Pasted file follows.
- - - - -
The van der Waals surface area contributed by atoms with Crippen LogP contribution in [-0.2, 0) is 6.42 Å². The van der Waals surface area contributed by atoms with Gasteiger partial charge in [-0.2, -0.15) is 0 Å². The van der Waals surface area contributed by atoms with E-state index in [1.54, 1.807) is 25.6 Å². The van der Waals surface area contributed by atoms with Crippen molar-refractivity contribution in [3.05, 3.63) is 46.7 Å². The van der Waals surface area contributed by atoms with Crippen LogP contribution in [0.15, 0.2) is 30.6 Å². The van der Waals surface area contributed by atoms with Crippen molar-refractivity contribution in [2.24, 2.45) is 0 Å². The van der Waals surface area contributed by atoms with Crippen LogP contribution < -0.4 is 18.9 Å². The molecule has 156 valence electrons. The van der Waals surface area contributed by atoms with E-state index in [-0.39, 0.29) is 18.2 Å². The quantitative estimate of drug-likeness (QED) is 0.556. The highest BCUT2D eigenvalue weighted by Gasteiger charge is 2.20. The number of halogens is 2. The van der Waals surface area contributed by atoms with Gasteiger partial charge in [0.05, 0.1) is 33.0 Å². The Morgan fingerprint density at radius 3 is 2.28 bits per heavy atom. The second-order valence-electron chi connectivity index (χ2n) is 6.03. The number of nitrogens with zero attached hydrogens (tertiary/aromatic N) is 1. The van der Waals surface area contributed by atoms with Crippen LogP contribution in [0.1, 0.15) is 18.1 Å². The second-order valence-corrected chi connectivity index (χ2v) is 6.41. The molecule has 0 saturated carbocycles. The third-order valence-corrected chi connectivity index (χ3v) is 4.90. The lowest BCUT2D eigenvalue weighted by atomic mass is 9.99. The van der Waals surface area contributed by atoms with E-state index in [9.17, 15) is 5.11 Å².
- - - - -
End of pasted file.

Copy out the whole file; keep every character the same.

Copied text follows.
The van der Waals surface area contributed by atoms with Crippen LogP contribution in [-0.2, 0) is 6.42 Å². The van der Waals surface area contributed by atoms with Gasteiger partial charge in [-0.2, -0.15) is 0 Å². The van der Waals surface area contributed by atoms with E-state index in [1.54, 1.807) is 25.6 Å². The van der Waals surface area contributed by atoms with Crippen molar-refractivity contribution in [3.05, 3.63) is 46.7 Å². The van der Waals surface area contributed by atoms with Crippen LogP contribution in [0.15, 0.2) is 30.6 Å². The van der Waals surface area contributed by atoms with Crippen molar-refractivity contribution in [2.24, 2.45) is 0 Å². The van der Waals surface area contributed by atoms with Crippen LogP contribution < -0.4 is 18.9 Å². The molecule has 156 valence electrons. The van der Waals surface area contributed by atoms with E-state index in [-0.39, 0.29) is 18.2 Å². The quantitative estimate of drug-likeness (QED) is 0.556. The highest BCUT2D eigenvalue weighted by Gasteiger charge is 2.20. The number of halogens is 2. The van der Waals surface area contributed by atoms with Gasteiger partial charge in [0.05, 0.1) is 33.0 Å². The Morgan fingerprint density at radius 3 is 2.28 bits per heavy atom. The second-order valence-electron chi connectivity index (χ2n) is 6.03. The number of nitrogens with zero attached hydrogens (tertiary/aromatic N) is 1. The van der Waals surface area contributed by atoms with Crippen LogP contribution in [0.1, 0.15) is 18.1 Å². The second-order valence-corrected chi connectivity index (χ2v) is 6.41. The molecule has 0 saturated carbocycles. The third-order valence-corrected chi connectivity index (χ3v) is 4.90. The lowest BCUT2D eigenvalue weighted by atomic mass is 9.99. The van der Waals surface area contributed by atoms with E-state index in [9.17, 15) is 5.11 Å².